At this point, why would
Mario stick with DeLay?
By Alvaro F.
“Mornings, before daylight, I slipped into corn
fields and borrowed a watermelon, or a mushmelon, or a punkin, or some new corn,
or things of that kind. Pap always said it warn't no harm to borrow things, if
you was meaning to pay them back, sometime; but the widow said it warn't
anything but a soft name for stealing, and no decent body would do it.”
-- Quote from
Huckleberry Finn by Mark Twain (Chapter 12)
Put Congressman Mario Diaz-Balart
down as a friend of House Republican leader Tom DeLay. He recently defended the
powerful DeLay by claiming to The Miami Herald that it was a “politically
motivated sham indictment” that got the House Majority Leader in trouble.
In fact, after hearing of
the indictment, Diaz-Balart told The
Oscar Corral, “I remain an adamant and strong supporter of Tom DeLay,” calling
him a “trustworthy ally for Florida.”
I wonder why Mario defends
a sleazy character like DeLay so much – especially now when the GOP leader finds
himself in so much hot water: two grand jury indictments in a span of a few
Recent reports in The New
York Times and other major newspapers opened my eyes to the fact that DeLay has
built a machine in Congress worthy of being copied by the Mafia. His power
assured, even after he was removed from his post as House Majority Leader. He
also rewards his loyal followers – with plum committee assignments and fat
campaign contributions from DeLay’s fundraising PAC.
Mario’s loyalty have anything to do with the $10,000 he received from the PAC
that prosecutors now say was laundering money for DeLay? At this point, I would
think that if I was in Mario’s shoes, I would consider returning what
appears to be dirty money – something he has yet to do. And secondly, as the
newest member of our South Florida congressional delegation, I would distance
myself from what appears to be one of the raunchiest politicians on the face of
this earth. But Mario’s comments to The Miami Herald seem to point in a
different direction, basically telling us, “No way! I’m sticking with my guy…”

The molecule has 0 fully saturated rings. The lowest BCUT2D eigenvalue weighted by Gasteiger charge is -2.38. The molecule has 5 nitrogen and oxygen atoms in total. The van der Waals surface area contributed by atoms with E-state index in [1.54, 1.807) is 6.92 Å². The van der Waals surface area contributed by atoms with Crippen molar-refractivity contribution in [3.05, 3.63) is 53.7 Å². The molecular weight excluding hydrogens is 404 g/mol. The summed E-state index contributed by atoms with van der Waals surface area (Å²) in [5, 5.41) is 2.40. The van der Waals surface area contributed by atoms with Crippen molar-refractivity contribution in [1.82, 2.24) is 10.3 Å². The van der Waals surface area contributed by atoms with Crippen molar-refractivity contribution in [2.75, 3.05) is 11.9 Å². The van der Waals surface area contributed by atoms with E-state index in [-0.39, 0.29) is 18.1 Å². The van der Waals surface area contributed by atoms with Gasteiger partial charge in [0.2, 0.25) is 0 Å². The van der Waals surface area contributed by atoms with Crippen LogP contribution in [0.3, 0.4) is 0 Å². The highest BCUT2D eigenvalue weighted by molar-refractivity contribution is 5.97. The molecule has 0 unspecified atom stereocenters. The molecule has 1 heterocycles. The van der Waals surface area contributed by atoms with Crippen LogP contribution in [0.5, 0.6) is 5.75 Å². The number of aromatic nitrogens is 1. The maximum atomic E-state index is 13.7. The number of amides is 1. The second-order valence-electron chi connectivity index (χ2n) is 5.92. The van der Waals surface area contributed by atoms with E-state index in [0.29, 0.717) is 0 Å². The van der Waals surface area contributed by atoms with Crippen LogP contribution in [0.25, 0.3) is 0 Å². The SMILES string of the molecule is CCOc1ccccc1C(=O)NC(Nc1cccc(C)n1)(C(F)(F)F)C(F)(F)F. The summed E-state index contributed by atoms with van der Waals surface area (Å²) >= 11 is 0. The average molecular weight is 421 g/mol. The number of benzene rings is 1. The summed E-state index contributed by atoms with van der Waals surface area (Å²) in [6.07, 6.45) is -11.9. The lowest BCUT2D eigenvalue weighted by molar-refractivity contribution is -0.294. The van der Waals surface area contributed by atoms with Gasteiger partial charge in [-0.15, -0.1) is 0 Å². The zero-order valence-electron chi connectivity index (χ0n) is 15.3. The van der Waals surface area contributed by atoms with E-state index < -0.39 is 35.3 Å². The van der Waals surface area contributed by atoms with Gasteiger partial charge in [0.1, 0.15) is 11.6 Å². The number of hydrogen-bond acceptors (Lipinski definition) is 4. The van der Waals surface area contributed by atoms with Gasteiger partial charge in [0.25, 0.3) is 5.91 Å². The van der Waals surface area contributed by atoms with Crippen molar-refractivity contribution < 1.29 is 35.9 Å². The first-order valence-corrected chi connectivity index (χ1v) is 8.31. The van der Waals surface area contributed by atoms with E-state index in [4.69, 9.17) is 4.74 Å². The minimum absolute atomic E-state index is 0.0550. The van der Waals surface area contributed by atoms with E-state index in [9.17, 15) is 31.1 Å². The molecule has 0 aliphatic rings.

DeLay has lived on the
fringe of honesty and decency for some time now. And in my opinion, done much
worse in the past than what he is now been indicted for. Listen to this list I
picked up from the MoveOn.org website. Among his many offenses, they assert that
Accepted trips from corporations and later helped kill
legislation they opposed.
Accepted trips from the lobbyist for a foreign
government in violation of House rules.
Paid family members more than $500,000 out of campaign
Helped sweatshops in the
Mariana Islands at the
behest of a lobbyist.
Promised a role in drafting legislation to a corporate
Tried to coerce a Congressman for a vote on Medicare.
Used Homeland Security resources in a dispute with
Diverted funds from a children's charity for lavish
celebrations at the Republican Convention.
Threatened retaliation against interest groups that
don't support Republicans.
Stacked the House Ethics Committee with representatives
who have contributed to his legal defense fund.
Crippled the effectiveness of the House Ethics
Committee by purging members who had rebuked him.
Sought a rule change that would have no longer "required
leaders to step aside temporarily if indicted."
read the list of DeLay follies, I kept thinking of the many people I meet daily
who tell me they are not registered to vote, don’t plan to do so, and if they
were, they wouldn’t vote anyway. DeLay’s resume gives them good reason, I
But I returned to wondering
about our own South Florida congressman, Mario Diaz-Balart. Based on what he
must know about DeLay by now, how does he stick with this guy?
it be that poor Mario might be so deep into the DeLay machine that, at this
point, it would not be very wise of him to try to work his way out of it?
Remember, Congress, as DeLay has managed to set it up, can become a dangerous
enterprise for some.
anyway, who knows? DeLay may have offered Mario a deal he just couldn’t refuse.